“My interest in art started all over again when I
came to Chicago,” she says. There, she started taking
evening classes in sculpture at the Art Institute of
Chicago, working predominantly in clay. In 1951 Fred’s
work brought them to Dallas.
“Shortly after I arrived I looked up the Dallas
Museum of Fine Arts (the precursor to today’s Dallas
Museum of Art) and went to the sculpture department
to study with Octavio Medellin. He gave me a real
understanding of what sculpture was,” she explains.
The class involved making one’s own clay. When she
became pregnant with her second child, she had to
switch media or stop making art. The latter was not
an option. She found a place in Otis Dozier’s painting
class. “I was in awe of paint and color,” she explains.
Baker says she worked quietly in class for some
time before Dozier, already an established regional
artist, called out to her and said, “Hey, you in the
corner! Good work—keep doing it!” This was a
golden time for the Museum. Another one of her
instructors, Jerry Bywaters, served as its director,
and the faculty included many well-respected artists.
But as much as painting was a revelation, Baker
says, “My passion was sculpture,” which led her to
a bronze sculpting class offered by Mary Albrecht.
Baker eventually began to teach painting in a studio she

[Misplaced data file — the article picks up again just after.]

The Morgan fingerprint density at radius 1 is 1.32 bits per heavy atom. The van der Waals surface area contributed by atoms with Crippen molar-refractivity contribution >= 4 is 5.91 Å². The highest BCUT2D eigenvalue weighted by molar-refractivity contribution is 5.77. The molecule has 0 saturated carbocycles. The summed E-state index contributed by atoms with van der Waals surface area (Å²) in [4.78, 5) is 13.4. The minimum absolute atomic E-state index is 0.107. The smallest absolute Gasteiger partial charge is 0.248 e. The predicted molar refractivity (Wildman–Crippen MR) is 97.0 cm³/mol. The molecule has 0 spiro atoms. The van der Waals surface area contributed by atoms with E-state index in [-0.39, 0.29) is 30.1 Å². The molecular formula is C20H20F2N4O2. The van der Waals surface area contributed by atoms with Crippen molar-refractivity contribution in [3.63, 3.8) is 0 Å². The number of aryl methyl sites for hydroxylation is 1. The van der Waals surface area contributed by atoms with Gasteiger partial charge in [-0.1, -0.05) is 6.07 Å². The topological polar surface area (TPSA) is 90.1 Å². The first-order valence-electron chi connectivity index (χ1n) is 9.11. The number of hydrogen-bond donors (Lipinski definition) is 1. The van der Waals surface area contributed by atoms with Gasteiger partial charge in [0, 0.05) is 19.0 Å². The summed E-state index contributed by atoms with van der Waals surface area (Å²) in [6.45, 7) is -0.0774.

and Fred built in their garage. For 15 years, her thrice-weekly classes were fully subscribed with enthusiastic
Then another opportunity came knocking. A friend
was opening a gallery and asked Baker if she would
like to become a partner in the venture. She decided to
try it. After 18 months, the friend and another partner
left. “That’s when I opened Edith Baker Gallery. I was
determined to succeed and stick with it,” she explains.
“The main thing was the love of art,” Baker says
of her decision to continue with the gallery. She also
saw a real need for local artists to have local galleries in
which to show their work. “We have a lot of artists in
Dallas and I thought, ‘Why don’t I show their work?’
The relationship between artists and gallery made it
a second home for them and for me. We did create a
family of artists. That’s what I counted on: loyalty and
longevity. Every artist I had stayed for years.”
Baker was also instrumental in the founding of
two of the city’s visual arts organizations: the Dallas
Art Dealers Association (DADA) and the Emergency
Artists Support League (EASL). Realizing that other
cities had an association for galleries, she and other
gallerists banded together to create an organization
with the dual purpose of implementing ethical practices
for galleries and providing an educational resource for
the community. What began with 12 galleries is now
a thriving non-profit organization comprised of more
than 30 galleries, educational institutions, and alternative
art spaces spread across North Texas. In honor of its
20th anniversary in 2005, DADA created the Edith
Baker Art Scholarship and Artist Career Development
Fund. It continues to provide funding for area visual art
students. At the age of 90 Baker still attends meetings
and participates in discussions about the fund.
My love for art started in childhood,”
she says.“From the time I was six
or seven I copied everything.”
This carved bowl by local artist Denise Brown was a birthday gift from
Kenneth Craighead and Steve Green.